More outrageous tales from the State Department car dealership
: it turns out that contractor DynCorp didn't have to even prove that it in fact purchased dozens of SUVs for which it charged the government. Try to follow the money on this one
[O]ne Civilian Police task order [on which DynCorp is the contractor] included a requirement for 68 armored Ford Excursions at a fixed price of $113,064. The [State] Department was billed for 68 "armored vehicles" at a unit cost of $123,327. The property list contained 61 Ford Excursions, of which some were described as armored, others uparmored, and others had no notation of armoring. The costs shown on the property list for these 61 Ford Excursions ranged from $43,990 to $150,000 with nine at $122,190, seven with higher costs, and the remaining 45 with costs of $77,000 and below. Thus, OIG could not conclude that the 68 "armored vehicles" in the vouchers were the 68 armored Ford Excursions specified in the task order.
Let's just assume for a minute that they are. To do the math: 68 Excursions at the State Department contract's fixed unit price works out to $7,688,352. But 68 Excursions at the price DynCorp billed the department is $8,386,236. So that's an overcharge of almost $698,000. Nice.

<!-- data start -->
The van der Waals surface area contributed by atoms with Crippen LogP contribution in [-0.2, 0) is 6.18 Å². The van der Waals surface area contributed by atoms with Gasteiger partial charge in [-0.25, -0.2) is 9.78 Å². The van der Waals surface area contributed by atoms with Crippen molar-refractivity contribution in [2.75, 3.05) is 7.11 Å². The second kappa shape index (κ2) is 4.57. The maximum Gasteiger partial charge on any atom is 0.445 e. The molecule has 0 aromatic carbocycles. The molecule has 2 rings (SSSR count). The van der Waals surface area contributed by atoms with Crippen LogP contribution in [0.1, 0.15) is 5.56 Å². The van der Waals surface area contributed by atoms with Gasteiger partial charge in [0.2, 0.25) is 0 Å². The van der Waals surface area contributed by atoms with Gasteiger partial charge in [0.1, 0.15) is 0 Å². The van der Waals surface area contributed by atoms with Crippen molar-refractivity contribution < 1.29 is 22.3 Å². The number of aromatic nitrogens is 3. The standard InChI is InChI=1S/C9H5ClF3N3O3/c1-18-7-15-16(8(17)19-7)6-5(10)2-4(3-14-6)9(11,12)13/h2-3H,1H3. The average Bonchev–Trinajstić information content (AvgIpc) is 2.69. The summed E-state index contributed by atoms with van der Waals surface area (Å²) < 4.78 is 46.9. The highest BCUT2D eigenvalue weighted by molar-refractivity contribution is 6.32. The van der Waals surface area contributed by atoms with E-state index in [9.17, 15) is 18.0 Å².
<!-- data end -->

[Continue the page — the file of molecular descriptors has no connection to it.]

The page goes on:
But what the report's saying is that it has no way of knowing
if DynCorp really spent the $8,386,236. It's not easy to work out the numbers given the vague way the report describes the expenses cited on the 61 Excursions DynCorp documented. But nine Excursions at $122,190 is $1,099,710. Add another 45 at $77,000 (the maximum cited here), and that's $3,465,000. Take a conservative estimate of the remaining seven with "higher costs" than the $122,190 -- let's say $122,200, a mere $10 more. That's $855,400. Add it all up and you get in the ballpark of $5,420,110.
And that means the State Department's lax bookkeeping requirements allowed DynCorp to, potentially, pocket around (by my calculation) $2,996,126. Whether that in fact happened is unclear by definition. But what's crystal clear is that State's shoddy accounting is practically an invitation to abuse. Why not just have the State Department open its petty cash drawers and save the inspector-general's office the trouble?